« PreviousContinue »
procure, with which it could be thought he was acquainted, or that seem'd likely to contribute any thing towards his illustration.
To what degrec they illustrate him, and in how new a light they set the character of this great poet himself, can never be conceiv'd as it should be 'till these extracts come forth to the publick view, in their just magnitude, and properly digested: for befides the various passages that he has either made use of or alluded to, many other matters have been selected and will be found in this work, tending all to the fame end,
---- our better knowledge of him and his writings; and one class of them there is, for which we shall perhaps be censur'd as being too profuse in thein, namely--the almost innumerable examples, drawn from these ancient writers, of words and modes of expression which many have thought peculiar to Shakspeare, and have been too apt to impute to him as a blemish: but the quotations of this class do effe&ually purge him from such a
appear at one time or other. It may be thought ibat ihere is one argument fill unanswer'd, which has been brought against his acquaintance with the Latin and other languages; and that is, – that, had he been so acquainted, it could not have happen'd but that fome imitations would have crepe into his writings, of which certainly there are none; but this argument has been answer'd in effect; when it was said that his knowledge in these languages was but slender, and his conversation with the writers in them slender too of course: but had it been otherwise, and he as deeply read in them as foine people have thought him, his works (it is probable) had been as little deformid with imitations as we now see them: Shakspeare was far above such a pracrice ; he had the stores in himself, and wanted not the affiftance of a foreign hand to drefs him up in things of their lending.
charge, which is one reason of their profusion; though another main inducement to it has been, a desire of shewing the true force and meaning of the aforesaid unusual words and expressions; which can no way be better ascertain'd, than by a proper variety of well-chosen examples. Now, — to bring this matter home to the subject for which it has been alledg'd, and upon whose account this affair is now lay'd before the publick somewhat before it's time, who is so short-fighted as not to perceive upon first refledion, that, without manifest injustice, the notes upon this author could not precede the publication of the work we have been describing; whose choicest materials would unavoidably and certainly have found a place in those notes, and so been twice retail'd upon the world; a practice which the editor has often condemn'd in others, and could therefore not resolve to be guilty of in himself? By postponing these notes a while, things will be as they ought: they will then be confin'd to that which is their proper subject, explanation alone, intermix'd with some little criticism; and instead of long quotations which would otherwise have appear'd in them, the School of Shakspeare will be refer'd to occasionally; and one of the many indexes with which this fame School will be provided, will 'afford an ampler and truer Glossary tban can be made out of any other matter. In the mean while, and 'till such time as the whole can be got ready, and their way clear'd for them by publication of the book above-mention'd, the reader will please to take in good part fome few of these notes with which he will be presented by and by: they were written at least four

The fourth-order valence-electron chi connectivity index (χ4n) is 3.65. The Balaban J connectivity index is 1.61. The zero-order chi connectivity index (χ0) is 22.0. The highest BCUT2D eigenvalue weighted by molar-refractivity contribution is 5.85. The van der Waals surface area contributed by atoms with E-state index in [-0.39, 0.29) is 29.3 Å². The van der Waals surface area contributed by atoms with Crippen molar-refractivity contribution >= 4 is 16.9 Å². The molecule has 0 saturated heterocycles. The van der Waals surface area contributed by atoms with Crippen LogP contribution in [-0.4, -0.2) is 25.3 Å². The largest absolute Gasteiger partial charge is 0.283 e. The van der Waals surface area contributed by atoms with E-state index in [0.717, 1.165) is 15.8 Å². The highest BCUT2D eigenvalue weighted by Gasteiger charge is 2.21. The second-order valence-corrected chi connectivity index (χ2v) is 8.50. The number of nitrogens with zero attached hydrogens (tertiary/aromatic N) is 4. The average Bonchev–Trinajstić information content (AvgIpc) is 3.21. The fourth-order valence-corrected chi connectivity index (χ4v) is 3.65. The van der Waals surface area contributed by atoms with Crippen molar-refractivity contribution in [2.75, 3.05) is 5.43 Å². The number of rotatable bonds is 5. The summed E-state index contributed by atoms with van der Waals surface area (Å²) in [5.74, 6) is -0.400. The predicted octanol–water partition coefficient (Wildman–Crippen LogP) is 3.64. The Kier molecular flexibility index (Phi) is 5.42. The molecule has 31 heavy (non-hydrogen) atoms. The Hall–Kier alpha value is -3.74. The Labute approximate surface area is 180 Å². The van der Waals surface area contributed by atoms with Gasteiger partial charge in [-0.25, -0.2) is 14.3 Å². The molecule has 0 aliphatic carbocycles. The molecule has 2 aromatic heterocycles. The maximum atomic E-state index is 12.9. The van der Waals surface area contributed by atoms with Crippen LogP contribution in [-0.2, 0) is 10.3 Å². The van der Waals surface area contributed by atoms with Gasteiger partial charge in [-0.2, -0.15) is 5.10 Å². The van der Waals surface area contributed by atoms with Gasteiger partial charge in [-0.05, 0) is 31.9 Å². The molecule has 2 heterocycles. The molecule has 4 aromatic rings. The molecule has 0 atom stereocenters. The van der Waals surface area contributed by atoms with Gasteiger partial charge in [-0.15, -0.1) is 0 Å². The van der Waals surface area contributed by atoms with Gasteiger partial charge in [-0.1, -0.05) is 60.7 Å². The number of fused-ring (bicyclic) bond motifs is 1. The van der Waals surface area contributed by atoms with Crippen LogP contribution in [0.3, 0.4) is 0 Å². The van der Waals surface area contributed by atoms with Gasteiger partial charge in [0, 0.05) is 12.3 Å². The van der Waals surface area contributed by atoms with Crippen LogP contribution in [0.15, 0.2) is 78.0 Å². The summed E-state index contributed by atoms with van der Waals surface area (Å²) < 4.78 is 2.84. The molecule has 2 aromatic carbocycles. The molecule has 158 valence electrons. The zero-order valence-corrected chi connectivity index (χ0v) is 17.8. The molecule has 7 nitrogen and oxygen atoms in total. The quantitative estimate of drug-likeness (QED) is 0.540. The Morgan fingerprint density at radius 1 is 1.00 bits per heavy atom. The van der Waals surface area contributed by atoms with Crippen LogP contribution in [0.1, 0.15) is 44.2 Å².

years ago, with an intention of placing them at the head of the several notes that are delign'd for each play; but are now detach'd froin their fellows and made parcel of the Introduction, in compliance with some friends' opinion; who having given them a perusal, will needs have it, that 'tis expedient the world should be made acquainted forthwith — in what sort of reading the poor poet hinfelf and his editor after him, have been unfortunately immers’d.